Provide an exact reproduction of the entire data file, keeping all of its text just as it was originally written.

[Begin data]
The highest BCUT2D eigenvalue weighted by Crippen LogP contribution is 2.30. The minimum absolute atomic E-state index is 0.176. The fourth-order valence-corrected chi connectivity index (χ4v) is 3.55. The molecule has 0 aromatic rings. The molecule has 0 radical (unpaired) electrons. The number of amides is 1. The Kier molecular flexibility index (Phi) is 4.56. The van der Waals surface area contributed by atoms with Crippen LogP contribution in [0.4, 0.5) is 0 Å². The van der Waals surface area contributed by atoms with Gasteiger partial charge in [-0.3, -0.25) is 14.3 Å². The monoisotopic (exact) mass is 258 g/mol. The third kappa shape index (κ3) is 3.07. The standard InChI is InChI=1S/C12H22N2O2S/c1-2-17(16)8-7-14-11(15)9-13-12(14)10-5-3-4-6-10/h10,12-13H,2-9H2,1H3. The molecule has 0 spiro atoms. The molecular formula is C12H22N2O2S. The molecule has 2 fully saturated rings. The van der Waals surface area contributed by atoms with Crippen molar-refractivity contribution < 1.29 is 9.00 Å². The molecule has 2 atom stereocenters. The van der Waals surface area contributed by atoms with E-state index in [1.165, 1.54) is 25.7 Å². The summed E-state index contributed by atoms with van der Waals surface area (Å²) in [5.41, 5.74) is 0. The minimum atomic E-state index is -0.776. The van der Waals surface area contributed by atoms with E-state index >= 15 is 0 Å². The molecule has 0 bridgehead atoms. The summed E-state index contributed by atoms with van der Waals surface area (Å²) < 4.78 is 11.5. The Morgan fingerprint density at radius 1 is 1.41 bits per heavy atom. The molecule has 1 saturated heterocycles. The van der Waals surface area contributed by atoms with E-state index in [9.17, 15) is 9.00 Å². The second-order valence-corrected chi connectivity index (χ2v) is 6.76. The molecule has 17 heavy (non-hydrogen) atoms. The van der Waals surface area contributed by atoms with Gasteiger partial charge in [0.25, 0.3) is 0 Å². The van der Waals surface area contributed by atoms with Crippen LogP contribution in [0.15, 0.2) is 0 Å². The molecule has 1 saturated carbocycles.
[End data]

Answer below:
The highest BCUT2D eigenvalue weighted by Crippen LogP contribution is 2.30. The minimum absolute atomic E-state index is 0.176. The fourth-order valence-corrected chi connectivity index (χ4v) is 3.55. The molecule has 0 aromatic rings. The molecule has 0 radical (unpaired) electrons. The number of amides is 1. The Kier molecular flexibility index (Phi) is 4.56. The van der Waals surface area contributed by atoms with Crippen LogP contribution in [0.4, 0.5) is 0 Å². The van der Waals surface area contributed by atoms with Gasteiger partial charge in [-0.3, -0.25) is 14.3 Å². The monoisotopic (exact) mass is 258 g/mol. The third kappa shape index (κ3) is 3.07. The standard InChI is InChI=1S/C12H22N2O2S/c1-2-17(16)8-7-14-11(15)9-13-12(14)10-5-3-4-6-10/h10,12-13H,2-9H2,1H3. The molecule has 0 spiro atoms. The molecular formula is C12H22N2O2S. The molecule has 2 fully saturated rings. The van der Waals surface area contributed by atoms with Crippen molar-refractivity contribution < 1.29 is 9.00 Å². The molecule has 2 atom stereocenters. The van der Waals surface area contributed by atoms with E-state index in [1.165, 1.54) is 25.7 Å². The summed E-state index contributed by atoms with van der Waals surface area (Å²) in [5.41, 5.74) is 0. The minimum atomic E-state index is -0.776. The van der Waals surface area contributed by atoms with E-state index >= 15 is 0 Å². The molecule has 0 bridgehead atoms. The summed E-state index contributed by atoms with van der Waals surface area (Å²) < 4.78 is 11.5. The Morgan fingerprint density at radius 1 is 1.41 bits per heavy atom. The molecule has 1 saturated heterocycles. The van der Waals surface area contributed by atoms with E-state index in [9.17, 15) is 9.00 Å². The second-order valence-corrected chi connectivity index (χ2v) is 6.76. The molecule has 17 heavy (non-hydrogen) atoms. The van der Waals surface area contributed by atoms with Gasteiger partial charge in [0.25, 0.3) is 0 Å². The van der Waals surface area contributed by atoms with Crippen LogP contribution in [0.15, 0.2) is 0 Å². The molecule has 1 saturated carbocycles.